The most detailed information on scholarly journals revenue trends comes from Wiley. In early March, the company presented its Q3 2020 (for the three and nine months ending on January 31st, 2020). In its 8K form, the company stated that its 3% constant currency revenue growth for the quarter was “primarily driven by growth in open access.” In previous quarters, the research business grew in the range of 3% to 4%, and – in the quarters when management offered commentary – volume growth in open access publishing was identified invariably as the driver of revenue growth.
We do not have such granular commentary for the other leading publishers. Interviews with the management of other publishers suggest that the pressure to keep subscription pricing growth close to null or to offer additional inducements (for example, by offering to bundle other digital content with the core journal subscriptions, when possible) is mounting.
Is growth through open access volume sufficient to support the scholarly publishing industry? Historically, publishers raised their revenues by inserting annual price increases into their subscription contracts. To justify their price increases, the publishers pointed to the growth in the volume of articles they published. Hence, the evolution of costs and revenues should not fundamentally differ just because the articles are published in open access.
We continue to believe that raising revenues in line with the growth in the number of articles will raise the profitability of publishers over time. First of all, not all the costs incurred by publishers are variable with the number of articles published; in addition, a well-managed company should strive to increase its productivity somewhere in the region of 1% to 3% every year. If management are unable to do so, it is a shortcoming that should not be rewarded; if they are able to do so, the decision to not share the benefits with their customers is legitimate, although the publishers should not be surprised if this makes the customers unhappy.
Transformative agreements have been an increasingly significant topic of discussion in the past year, and we’ve begun to see a small, but growing, number of these deals signed. Can these deals change these dynamics in any way? We are skeptical for several reasons:
First, the publishers are going to ask for substantial price increases to agree to transformative agreements (both “read and publish” and “publish and read”) that really advance open access. This is perfectly rational: Elsevier reports that 15% of its journal revenues derive from corporate and individual subscriptions; these revenues can be expected to evaporate completely. It is rational for publishers to attempt to recoup these revenues, and this requires them to raise their charges to the academic sector by 20% on average.
In addition, transformative agreements are not being negotiated between one publisher and one institution, but over time and across a very large number of institutions. While “transformative” agreements are being negotiated with large numbers of institutions, many more are likely to remain outside such arrangements. Those “read” institutions will expect their subscription fees to decrease to reflect the open content, requiring that more be captured from “publish”-intensive institutions. While this may be equitable, it remains to be seen whether “publish” institutions will be able and willing to accept the radical reallocation of costs logically implied by transformative agreements. Every deal signed lowers the value of “read” subscriptions at all other institutions (because more of the content is available OA)– but the perception of that value is different for every institution. Hence, publishers need to protect themselves by offsetting that lost value via the institutions that sign ‘publish” deals.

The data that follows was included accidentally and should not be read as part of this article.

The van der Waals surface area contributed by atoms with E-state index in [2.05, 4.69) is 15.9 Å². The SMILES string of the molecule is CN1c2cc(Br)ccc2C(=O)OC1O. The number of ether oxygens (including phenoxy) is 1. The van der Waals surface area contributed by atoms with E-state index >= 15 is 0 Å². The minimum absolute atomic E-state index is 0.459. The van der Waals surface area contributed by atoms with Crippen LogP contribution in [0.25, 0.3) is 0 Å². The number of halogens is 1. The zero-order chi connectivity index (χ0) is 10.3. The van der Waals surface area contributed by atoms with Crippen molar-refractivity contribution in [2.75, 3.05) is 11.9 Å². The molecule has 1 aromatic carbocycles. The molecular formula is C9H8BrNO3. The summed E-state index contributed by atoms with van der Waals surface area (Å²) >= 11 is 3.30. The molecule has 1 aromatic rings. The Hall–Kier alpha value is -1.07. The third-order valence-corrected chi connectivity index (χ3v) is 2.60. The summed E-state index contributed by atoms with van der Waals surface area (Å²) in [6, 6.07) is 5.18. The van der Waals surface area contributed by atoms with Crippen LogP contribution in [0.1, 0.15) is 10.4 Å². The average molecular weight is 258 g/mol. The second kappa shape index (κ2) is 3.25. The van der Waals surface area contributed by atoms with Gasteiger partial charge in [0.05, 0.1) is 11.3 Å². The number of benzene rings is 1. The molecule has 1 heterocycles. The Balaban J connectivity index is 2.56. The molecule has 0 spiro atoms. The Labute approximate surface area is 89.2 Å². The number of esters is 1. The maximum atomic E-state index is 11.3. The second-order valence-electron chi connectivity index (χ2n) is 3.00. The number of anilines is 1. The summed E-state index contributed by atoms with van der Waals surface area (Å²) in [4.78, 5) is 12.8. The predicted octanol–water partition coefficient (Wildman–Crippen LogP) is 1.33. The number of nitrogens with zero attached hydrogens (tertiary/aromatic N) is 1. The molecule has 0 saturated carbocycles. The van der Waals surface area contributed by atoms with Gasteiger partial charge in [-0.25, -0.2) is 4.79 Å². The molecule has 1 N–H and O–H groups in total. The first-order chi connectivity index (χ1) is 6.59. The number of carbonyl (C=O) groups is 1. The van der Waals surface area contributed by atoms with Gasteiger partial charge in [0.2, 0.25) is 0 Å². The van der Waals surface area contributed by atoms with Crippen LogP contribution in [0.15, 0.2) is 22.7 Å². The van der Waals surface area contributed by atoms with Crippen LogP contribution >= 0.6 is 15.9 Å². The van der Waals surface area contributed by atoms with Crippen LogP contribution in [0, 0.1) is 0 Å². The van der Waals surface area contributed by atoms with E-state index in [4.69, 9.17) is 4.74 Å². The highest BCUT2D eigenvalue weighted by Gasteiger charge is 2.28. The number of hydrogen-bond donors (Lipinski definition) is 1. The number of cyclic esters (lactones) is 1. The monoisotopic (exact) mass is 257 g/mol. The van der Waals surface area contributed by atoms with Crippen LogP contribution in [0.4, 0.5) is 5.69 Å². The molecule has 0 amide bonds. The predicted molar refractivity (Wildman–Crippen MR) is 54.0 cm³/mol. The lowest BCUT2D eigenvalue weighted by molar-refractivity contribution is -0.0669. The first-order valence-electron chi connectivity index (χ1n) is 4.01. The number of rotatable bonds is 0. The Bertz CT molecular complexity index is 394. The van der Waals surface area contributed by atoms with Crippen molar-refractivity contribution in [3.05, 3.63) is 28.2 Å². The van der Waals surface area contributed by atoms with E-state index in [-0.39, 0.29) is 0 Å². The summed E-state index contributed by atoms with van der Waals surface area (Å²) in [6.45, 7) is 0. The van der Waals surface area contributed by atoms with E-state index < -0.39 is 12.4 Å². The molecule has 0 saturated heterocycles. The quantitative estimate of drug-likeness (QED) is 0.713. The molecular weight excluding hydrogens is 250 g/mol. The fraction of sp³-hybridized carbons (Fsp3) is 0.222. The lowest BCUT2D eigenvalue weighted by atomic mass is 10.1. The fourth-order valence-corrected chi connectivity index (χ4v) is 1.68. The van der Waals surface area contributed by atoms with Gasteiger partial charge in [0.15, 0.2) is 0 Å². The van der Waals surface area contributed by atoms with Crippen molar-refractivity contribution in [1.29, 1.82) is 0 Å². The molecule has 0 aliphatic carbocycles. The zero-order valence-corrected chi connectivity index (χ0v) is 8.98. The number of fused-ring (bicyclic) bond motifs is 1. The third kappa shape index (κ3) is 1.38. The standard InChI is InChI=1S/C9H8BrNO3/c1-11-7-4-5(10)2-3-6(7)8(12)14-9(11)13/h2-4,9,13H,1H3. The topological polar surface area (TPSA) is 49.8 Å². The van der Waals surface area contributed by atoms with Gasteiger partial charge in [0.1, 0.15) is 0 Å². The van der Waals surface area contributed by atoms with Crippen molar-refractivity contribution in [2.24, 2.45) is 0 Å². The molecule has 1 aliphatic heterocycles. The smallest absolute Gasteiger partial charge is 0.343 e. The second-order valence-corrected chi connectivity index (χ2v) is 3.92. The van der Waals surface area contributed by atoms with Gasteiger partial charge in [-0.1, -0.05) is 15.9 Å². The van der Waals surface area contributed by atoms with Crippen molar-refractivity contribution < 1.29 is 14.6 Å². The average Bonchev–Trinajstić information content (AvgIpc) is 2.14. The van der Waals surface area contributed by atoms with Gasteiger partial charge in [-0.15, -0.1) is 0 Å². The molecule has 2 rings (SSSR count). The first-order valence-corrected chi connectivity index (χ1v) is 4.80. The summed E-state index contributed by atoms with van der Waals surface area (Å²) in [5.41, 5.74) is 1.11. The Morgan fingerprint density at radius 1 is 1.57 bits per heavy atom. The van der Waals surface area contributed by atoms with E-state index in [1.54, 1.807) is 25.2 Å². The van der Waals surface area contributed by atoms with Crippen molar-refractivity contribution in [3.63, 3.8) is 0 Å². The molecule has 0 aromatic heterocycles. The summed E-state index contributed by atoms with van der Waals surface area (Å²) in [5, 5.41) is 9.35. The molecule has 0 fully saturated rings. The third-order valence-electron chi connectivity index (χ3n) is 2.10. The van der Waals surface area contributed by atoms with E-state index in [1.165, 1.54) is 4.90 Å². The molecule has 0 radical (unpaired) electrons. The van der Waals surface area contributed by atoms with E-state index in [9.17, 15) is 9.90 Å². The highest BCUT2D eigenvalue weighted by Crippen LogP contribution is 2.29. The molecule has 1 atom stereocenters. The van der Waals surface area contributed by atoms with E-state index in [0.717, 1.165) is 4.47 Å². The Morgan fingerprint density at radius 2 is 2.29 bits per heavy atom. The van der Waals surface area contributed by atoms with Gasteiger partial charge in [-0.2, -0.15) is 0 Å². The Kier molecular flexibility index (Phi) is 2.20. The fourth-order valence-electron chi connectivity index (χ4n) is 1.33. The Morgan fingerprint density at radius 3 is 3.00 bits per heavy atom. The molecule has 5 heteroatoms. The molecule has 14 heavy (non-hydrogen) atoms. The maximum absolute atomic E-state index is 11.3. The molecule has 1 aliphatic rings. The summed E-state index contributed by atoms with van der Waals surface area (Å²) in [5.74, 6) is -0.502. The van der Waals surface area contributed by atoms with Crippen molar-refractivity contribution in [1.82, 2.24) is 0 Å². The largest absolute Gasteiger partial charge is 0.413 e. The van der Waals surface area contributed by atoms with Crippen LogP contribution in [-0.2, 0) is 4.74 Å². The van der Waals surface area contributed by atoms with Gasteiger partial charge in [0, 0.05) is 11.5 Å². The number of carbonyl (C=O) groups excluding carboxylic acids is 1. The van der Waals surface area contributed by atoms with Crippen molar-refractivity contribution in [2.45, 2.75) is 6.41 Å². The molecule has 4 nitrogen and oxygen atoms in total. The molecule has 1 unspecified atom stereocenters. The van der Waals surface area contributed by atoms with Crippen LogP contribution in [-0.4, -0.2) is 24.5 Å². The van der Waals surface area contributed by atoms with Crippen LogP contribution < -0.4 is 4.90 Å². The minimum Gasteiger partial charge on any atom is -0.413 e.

It is no surprise that the Elsevier deal with Couperin, the French consortium of universities and research organizations, which was touted as leading to a decrease of subscription fees, has disappointed. The deal is not Plan S compliant; it is not even a real OA deal. Articles authored by researchers unwilling to pay APCs (even at the discounted rate offered by Elsevier) will remain under embargo for one year.
Moreover, these deals are not homogenous, and – until standards emerge – they will continue to require lengthy negotiations, limiting the capacity of most publishers and institutions to roll them out fast enough. In the meantime, they disadvantage smaller publishers – including many society publishers – and further entrench large commercial publishers.
Finally, these contracts are complicated and based on a number of assumptions which are driven by scarcely understood forecasts. In the words of the CEO of an important publisher, “I don’t know whether we will make money or lose money.” Of course, this is just as true for the counterparts on the other side of the table, and negotiating teams have no easy way of knowing whether libraries will be better or worse off as a result of these deals.
In summary, the scholarly journals business is still on a path to raising its profitability, but pricing pressures will intensify. The possibility that the White House will mandate immediate access to articles resulting from research funded by the federal government creates further uncertainty around future revenues. We will discuss later how the larger publishers may attempt to change the composition of their revenue mix by broadening Big Deals into a series of Mega Deals, with the attending risks for the academic community.